AUGUSTA, Maine — Republicans and Democrats have been sparring for weeks over the causes of the state budget shortfall, which on Monday evening was pegged by Gov. Paul LePage at approximately $119 million.
While Republicans have blamed higher-than-expected use of some Medicaid programs, Democrats have alleged mismanagement within the Department of Health and Human Services and failed LePage administration budget initiatives.
As it turns out, both parties are partially correct, according to new information that Finance Commissioner Sawin Millett provided to lawmakers and reporters Tuesday afternoon.
Millett said that at least $108 million of the $119 million shortfall can be attributed to spending on MaineCare, which is Maine’s version of Medicaid. Millett said that while overall enrollment in MaineCare has declined in recent years, use of some services by the remaining enrollees has increased. In particular, there has been higher-than-forecast use of hospital outpatient care, laboratory services, pharmacy services, residential services, rehabilitation services and home- and community-based care.
And there is another factor contributing to the shortfall: Some initiatives spearheaded by the Department of Health and Human Services and the LePage administration have not achieved the savings that were hoped for, said Millett.
“The department is committed to achieving savings wherever possible and particularly to see through to completion well-crafted initiatives that are based on good data and responsible projections,” reads a document provided by Millett to lawmakers and reporters. “The department will continue to aggressively implement the saving initiatives that are booked and we are optimistic there will be a higher percentage of savings achieved, as reflected in our forecast for [fiscal year 2015].”
Millett said he could not provide details about what underperforming DHHS initiatives have contributed to the shortfall nor an estimate of what percent of the shortfall derives directly from those initiatives. He said he expected more specifics to be available in the next few days as he and DHHS Commissioner Mary Mayhew meet with lawmakers on the budget-writing Appropriations Committee.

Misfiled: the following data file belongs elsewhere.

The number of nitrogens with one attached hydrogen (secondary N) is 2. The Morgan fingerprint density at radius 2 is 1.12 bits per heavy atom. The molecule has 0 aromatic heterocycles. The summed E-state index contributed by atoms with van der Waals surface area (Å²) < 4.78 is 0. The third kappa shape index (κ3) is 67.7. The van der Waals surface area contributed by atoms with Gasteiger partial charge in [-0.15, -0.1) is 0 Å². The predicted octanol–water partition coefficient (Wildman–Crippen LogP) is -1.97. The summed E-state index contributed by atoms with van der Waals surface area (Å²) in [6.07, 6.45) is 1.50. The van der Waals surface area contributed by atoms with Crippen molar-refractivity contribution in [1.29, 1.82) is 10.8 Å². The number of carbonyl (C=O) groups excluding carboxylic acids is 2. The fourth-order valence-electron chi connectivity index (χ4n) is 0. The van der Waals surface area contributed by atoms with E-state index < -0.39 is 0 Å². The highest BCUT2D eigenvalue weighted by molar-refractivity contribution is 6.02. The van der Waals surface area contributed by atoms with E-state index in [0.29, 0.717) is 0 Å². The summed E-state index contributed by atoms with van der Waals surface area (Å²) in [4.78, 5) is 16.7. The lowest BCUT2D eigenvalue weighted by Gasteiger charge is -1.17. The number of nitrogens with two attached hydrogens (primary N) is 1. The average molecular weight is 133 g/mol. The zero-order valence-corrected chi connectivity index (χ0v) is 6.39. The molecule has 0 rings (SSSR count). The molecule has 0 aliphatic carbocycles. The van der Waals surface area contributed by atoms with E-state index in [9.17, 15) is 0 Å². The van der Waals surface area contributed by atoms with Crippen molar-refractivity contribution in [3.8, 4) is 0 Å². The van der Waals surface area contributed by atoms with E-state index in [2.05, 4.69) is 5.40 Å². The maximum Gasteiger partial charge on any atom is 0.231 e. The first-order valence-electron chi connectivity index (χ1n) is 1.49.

Millett said that despite the problem of the shortfall, there are signs that some aspects of state government’s fiscal condition are improving, at least from the perspective of policymakers who want to see reductions in social service programs. MaineCare, according to data from last year and projections about this year and next, is growing at a significantly lower rate than the national Medicaid average and state and federal spending on the program is budgeted to be $46 million less next year than in the current year.
Republicans and Democrats greeted the new details from Millett with the same arguments they have been voicing for weeks.
“This is the result of increased usage of the Medicaid program in large part, which is the same program the Democrats want to expand,” said Senate Minority Leader Mike Thibodeau, R-Winterport, referring to the expansion of Medicaid in Maine under the federal Affordable Care Act, which has been debated in Maine for more than a year. “This structural budget gap exists and it has to be dealt with.”
Thibodeau’s Democratic counterpart, Senate Majority Leader Troy Jackson, D-Allagash, sharply criticized the administration for continuing to delay giving lawmakers detailed information about the budget shortfalls, particularly in light of the fact that LePage has said he will not submit a supplemental budget bill to deal with the shortfalls as numerous governors before him have done.
“This is not nearly the information we need to do a supplemental budget,” said Jackson, holding up six pages of documents distributed by Millett on Tuesday. “We feel this is mismanagement. The governor needs to do the hard job he was elected to do.”